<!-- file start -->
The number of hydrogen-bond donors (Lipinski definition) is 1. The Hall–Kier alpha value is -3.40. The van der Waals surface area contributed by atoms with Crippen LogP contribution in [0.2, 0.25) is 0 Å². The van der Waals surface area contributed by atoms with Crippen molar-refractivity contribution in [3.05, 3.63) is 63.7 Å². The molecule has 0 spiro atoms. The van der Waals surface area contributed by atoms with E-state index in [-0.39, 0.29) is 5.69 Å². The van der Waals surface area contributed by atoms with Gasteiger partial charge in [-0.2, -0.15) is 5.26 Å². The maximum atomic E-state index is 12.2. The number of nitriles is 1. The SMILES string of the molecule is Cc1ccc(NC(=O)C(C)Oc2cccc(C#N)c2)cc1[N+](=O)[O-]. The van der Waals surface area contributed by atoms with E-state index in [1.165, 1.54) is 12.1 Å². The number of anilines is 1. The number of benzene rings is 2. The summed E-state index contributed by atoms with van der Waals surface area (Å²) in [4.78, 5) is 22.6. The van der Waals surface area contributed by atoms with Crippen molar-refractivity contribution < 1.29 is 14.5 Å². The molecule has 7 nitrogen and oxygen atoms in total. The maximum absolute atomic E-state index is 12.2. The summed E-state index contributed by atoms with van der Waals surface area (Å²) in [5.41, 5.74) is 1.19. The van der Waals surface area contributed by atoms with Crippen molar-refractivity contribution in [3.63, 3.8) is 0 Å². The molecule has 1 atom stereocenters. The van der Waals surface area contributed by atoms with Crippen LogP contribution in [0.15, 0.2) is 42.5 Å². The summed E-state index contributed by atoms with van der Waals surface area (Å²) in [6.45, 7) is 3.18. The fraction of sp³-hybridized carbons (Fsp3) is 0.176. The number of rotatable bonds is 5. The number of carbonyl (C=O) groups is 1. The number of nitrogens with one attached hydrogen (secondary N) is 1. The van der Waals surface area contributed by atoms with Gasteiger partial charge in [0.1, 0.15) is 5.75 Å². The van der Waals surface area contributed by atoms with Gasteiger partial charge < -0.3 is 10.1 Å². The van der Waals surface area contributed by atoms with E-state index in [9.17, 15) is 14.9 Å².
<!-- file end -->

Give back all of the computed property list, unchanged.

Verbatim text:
The number of hydrogen-bond donors (Lipinski definition) is 1. The Hall–Kier alpha value is -3.40. The van der Waals surface area contributed by atoms with Crippen LogP contribution in [0.2, 0.25) is 0 Å². The van der Waals surface area contributed by atoms with Crippen molar-refractivity contribution in [3.05, 3.63) is 63.7 Å². The molecule has 0 spiro atoms. The van der Waals surface area contributed by atoms with E-state index in [-0.39, 0.29) is 5.69 Å². The van der Waals surface area contributed by atoms with Gasteiger partial charge in [-0.2, -0.15) is 5.26 Å². The maximum atomic E-state index is 12.2. The number of nitriles is 1. The SMILES string of the molecule is Cc1ccc(NC(=O)C(C)Oc2cccc(C#N)c2)cc1[N+](=O)[O-]. The van der Waals surface area contributed by atoms with E-state index in [1.165, 1.54) is 12.1 Å². The number of anilines is 1. The number of benzene rings is 2. The summed E-state index contributed by atoms with van der Waals surface area (Å²) in [4.78, 5) is 22.6. The van der Waals surface area contributed by atoms with Crippen molar-refractivity contribution < 1.29 is 14.5 Å². The molecule has 7 nitrogen and oxygen atoms in total. The maximum absolute atomic E-state index is 12.2. The summed E-state index contributed by atoms with van der Waals surface area (Å²) in [5.41, 5.74) is 1.19. The van der Waals surface area contributed by atoms with Crippen molar-refractivity contribution in [3.63, 3.8) is 0 Å². The molecule has 1 atom stereocenters. The van der Waals surface area contributed by atoms with Crippen LogP contribution in [0.15, 0.2) is 42.5 Å². The summed E-state index contributed by atoms with van der Waals surface area (Å²) in [6.45, 7) is 3.18. The fraction of sp³-hybridized carbons (Fsp3) is 0.176. The number of rotatable bonds is 5. The number of carbonyl (C=O) groups is 1. The number of nitrogens with one attached hydrogen (secondary N) is 1. The van der Waals surface area contributed by atoms with Gasteiger partial charge in [0.1, 0.15) is 5.75 Å². The van der Waals surface area contributed by atoms with Gasteiger partial charge < -0.3 is 10.1 Å². The van der Waals surface area contributed by atoms with E-state index in [9.17, 15) is 14.9 Å².